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Friday, August 10, 2012

Pageantry in Progress

Productivity has been down this week in Seersucker Sally Land. I've been very distracted by bleak Norwegian dramas and synchronized swimming. Such feats of agony and strangeness, it's hard not to get sucked in! Anyway, here's a glimpse of the front flap of a messenger bag I've been working on when I haven't been watching the pageantry of the human spirit unfold on the screen:








Wednesday, August 8, 2012

Pattern Pyramid Winner

And we have a winner!

Randomly selected from 22 entries is #3- Tiffany James.

Congratulations, Tiffany- send me an email at sarahedaub@yahoo.com to let me know your street address.

Thanks for playing, everyone. Best of luck in the rest of the Pyramid giveaways.


Wednesday, August 1, 2012

Pattern Pyramid Giveaway- Round 3

As promised, I am hosting my first ever giveaway, courtesy of Karen's at Did you make that?  As part of her great Pattern Pyramid Giveaway, Karen sent several lucky participants bundles of patterns, of which they each kept one and hosted giveaways of their own to pass on the remaining patterns. As the winner of Sew Brunswick's leg of the giveaway, it's now my turn to pass on the sewing love.


Here is Sew Brunswick's beautifully wrapped parcel of patterns, having traveled from London, England to Melbourne, Australia to Philadelphia, U.S.A. Where to next?

Here are the patterns:


On deciding which one to keep, it was a toss up between the New Look 6674 and the "Economy Design" blouse. I decided to go with the New Look 6674. I've been wanting to find a work dress that could double as a post-yoga cover up (is that too much to ask?). I think the New Look 6674 just might fit the bill. Thanks, Karen and Leith!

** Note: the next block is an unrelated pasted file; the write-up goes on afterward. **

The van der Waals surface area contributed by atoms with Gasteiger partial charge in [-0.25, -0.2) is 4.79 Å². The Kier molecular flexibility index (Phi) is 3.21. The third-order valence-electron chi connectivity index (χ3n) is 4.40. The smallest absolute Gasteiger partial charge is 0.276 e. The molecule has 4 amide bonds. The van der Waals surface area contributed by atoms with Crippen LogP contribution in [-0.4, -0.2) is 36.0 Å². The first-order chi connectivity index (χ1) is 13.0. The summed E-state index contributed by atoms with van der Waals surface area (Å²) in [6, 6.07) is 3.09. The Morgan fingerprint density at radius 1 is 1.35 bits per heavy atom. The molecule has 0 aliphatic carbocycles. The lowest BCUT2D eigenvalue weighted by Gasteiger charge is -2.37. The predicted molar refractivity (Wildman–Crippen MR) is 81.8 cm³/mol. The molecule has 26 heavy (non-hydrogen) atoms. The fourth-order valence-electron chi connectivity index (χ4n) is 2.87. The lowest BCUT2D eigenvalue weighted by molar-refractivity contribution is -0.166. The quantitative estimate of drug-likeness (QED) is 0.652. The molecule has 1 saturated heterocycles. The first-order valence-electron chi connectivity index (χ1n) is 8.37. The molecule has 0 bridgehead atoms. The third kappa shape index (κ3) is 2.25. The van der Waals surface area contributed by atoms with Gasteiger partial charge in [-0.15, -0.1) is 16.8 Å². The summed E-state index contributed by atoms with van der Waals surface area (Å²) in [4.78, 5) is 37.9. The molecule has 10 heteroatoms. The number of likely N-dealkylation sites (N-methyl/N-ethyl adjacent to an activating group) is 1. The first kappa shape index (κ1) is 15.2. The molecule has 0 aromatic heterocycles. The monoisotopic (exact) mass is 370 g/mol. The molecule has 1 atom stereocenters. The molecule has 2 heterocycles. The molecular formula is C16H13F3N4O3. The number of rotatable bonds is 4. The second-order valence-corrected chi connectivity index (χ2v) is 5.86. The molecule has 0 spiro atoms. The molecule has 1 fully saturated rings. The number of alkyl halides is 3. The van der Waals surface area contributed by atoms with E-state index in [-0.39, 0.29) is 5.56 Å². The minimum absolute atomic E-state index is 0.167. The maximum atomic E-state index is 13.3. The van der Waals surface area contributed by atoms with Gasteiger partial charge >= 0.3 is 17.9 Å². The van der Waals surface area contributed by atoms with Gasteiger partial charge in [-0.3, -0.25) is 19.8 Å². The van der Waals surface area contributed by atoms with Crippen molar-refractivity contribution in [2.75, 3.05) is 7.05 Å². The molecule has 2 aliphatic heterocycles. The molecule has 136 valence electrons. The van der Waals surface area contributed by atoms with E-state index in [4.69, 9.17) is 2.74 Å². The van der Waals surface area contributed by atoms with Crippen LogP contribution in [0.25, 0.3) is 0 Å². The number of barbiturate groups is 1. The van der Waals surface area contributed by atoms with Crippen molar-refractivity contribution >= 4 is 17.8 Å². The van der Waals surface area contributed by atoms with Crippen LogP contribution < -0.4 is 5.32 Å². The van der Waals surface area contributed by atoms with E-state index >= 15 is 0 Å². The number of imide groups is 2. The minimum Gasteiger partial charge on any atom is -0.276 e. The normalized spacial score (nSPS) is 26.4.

So, here are the Rules: 
  • Anyone, anywhere can enter by leaving a comment on this post by midnight EST on Tuesday, August 7th, but you must have an active blog.
  • I will randomly select one winner, and post them the collection of 4 patterns along with hand woven labels to be sewn into anything made from one of these patterns.
  • The winner will pick one pattern to keep for themselves, then host their own giveaway. They will randomly select a winner, post the remaining patterns to that Person D. Person D will pick a pattern for themselves, host their own giveaway and post the remaining patterns to the winner, Person E. Person E will…
For more information, including code for the Pattern Pyramid button and details of the charity supported by the very generous donor of the patterns, please see Karen's post at Did you make that?

Best of luck!

Tuesday, July 24, 2012

Applique in Progress

I've been wanting to start another applique project ever since completing this bag.  This time around, instead of using an Alabama Chanin stencil, I sketched out a pattern on piece of paper. Here is a peak of what I've got so far:



 The piece of fabric you see in the picture will be the front flap of a bag- BurdaStyle's Diana #8235A to be specific. Maybe next time I'll move on to applique on clothing. Check out these sources of inspiration for applique on clothing.


Thursday, July 19, 2012

Gloves and Giveaways

I'm excited to announce that I'll be hosting my first ever giveaway, courtesy of Sew Brunswick and Did You Make That?'s Pattern Pyramid Giveaway. As the winner of Sew Brunswick's leg of the giveaway, I will be receiving four patterns and passing three of them along to another lucky recipient. Thanks Karen and Leith! More details to come!

Now on to the gloves... Here are my finished Ringwood Gloves that are en route to my sister-in-law as we speak. Maybe it was the combination of steamy iron and drippy sweat that clued me in, but as I was blocking them, I realized the ridiculousness of sending someone gloves in this 100 degree heat. I got a little twinge of self-consciousness, but I'm pretty sure she'll be tickled to get them nonetheless. I mean, winter's coming, right? For something to enjoy in the meantime, I sent her a copy of The Immortal Life of Henrietta Lacks .


The details:
Pattern: Ringwood by Rebecca Blair
Yarn: Manos Del Uruguay Silk Blend in Rust
Notes: Easy to follow pattern for a fairly quick knit. True to the pattern notes, the Ringwood stitch has a nice stretch to it that produces a close fitting glove.  The silkiness of the silk was especially noticeable after I blocked them. I would love to make a pair of these for myself!

Monday, July 16, 2012

Propaganda and Fashion: The Cold War Edition